Earlier this week while eating lunch, I was flipping through a Time magazine and wound up at the section that reviewed the upcoming summer movies. Along with the standard fare of action films (Transformers XXVII) , period pieces (The Immigrant) and kids films (How to Train Your Dragon 2), I read an article of a new genre of films that are gaining ground – Science Fiction based films with a strong environmental message. Or as they call it – Cli-Fi.
I love this new genre, not only because it’s needed as a message to the masses (what’s the best way to promote your agenda than a summer blockbuster) but it also provides a whole new medium for writers as well. Think of vampires and wizards and lone strong-willed teenage girls. What do these wildly popular topics have in common? They were all blockbuster movies adapted from novels. Cli-Fi can do the same thing…
Here are some ideas:
• Planetary disaster: Not just fix the problem within one book (a la Star Trek TNG) but also a storyline of migration to a new colony or the journey to get there (think: the beginnings of Firefly or Battlestar Galactica)
• Monsters, weird mutations, zombies – They all started by the fear of planetary harm through mismanagement. Godzilla is being rebooted this summer, and guess what? What was earlier a nuclear test gone horribly wrong (See ya Tokyo), now its chemical waste gone horribly wrong (See ya San Francisco).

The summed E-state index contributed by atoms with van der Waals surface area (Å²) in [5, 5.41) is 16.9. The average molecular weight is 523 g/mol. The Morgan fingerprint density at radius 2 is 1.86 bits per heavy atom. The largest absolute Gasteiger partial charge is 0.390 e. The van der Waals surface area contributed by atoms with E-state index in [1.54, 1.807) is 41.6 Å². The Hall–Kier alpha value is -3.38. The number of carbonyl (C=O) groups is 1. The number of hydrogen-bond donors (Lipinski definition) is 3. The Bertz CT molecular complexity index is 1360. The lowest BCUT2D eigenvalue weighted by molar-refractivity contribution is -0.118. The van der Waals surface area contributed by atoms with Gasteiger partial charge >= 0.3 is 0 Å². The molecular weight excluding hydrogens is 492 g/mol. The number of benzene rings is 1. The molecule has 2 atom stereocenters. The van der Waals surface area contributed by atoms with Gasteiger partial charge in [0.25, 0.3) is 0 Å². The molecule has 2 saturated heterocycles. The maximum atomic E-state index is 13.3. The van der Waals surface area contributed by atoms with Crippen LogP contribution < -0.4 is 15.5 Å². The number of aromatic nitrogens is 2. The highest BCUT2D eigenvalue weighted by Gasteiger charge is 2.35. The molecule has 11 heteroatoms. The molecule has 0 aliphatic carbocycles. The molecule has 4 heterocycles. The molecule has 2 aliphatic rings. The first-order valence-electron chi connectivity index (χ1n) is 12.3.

• Traveling to new planets because we trashed the old one – This one has been around forever because it’s a great storyline. It not only tells a story of exploration (Lewis and Clark, Star Trek) but it also forces your story character to find a new home because they can’t go back home (Lost in Space, some aspects of Avatar). If you can’t go home again, the story must have a happy ending and the reader gets to follow the saga of what it’s like to have to build a community from nothing at all.
So I intend on investigating this exiting medium when I’m writing to see if I can add it to my storyline.
I think of Hoban Washburne and why he became a pilot. It seems his planet’s atmosphere was so polluted he couldn’t see through it. So he became a pilot to climb out of his planet’s atmosphere to eventually become the pilot of Serenity. For other writers this similar story line provides endless opportunities for their characters while promoting awareness to the reader at the same time.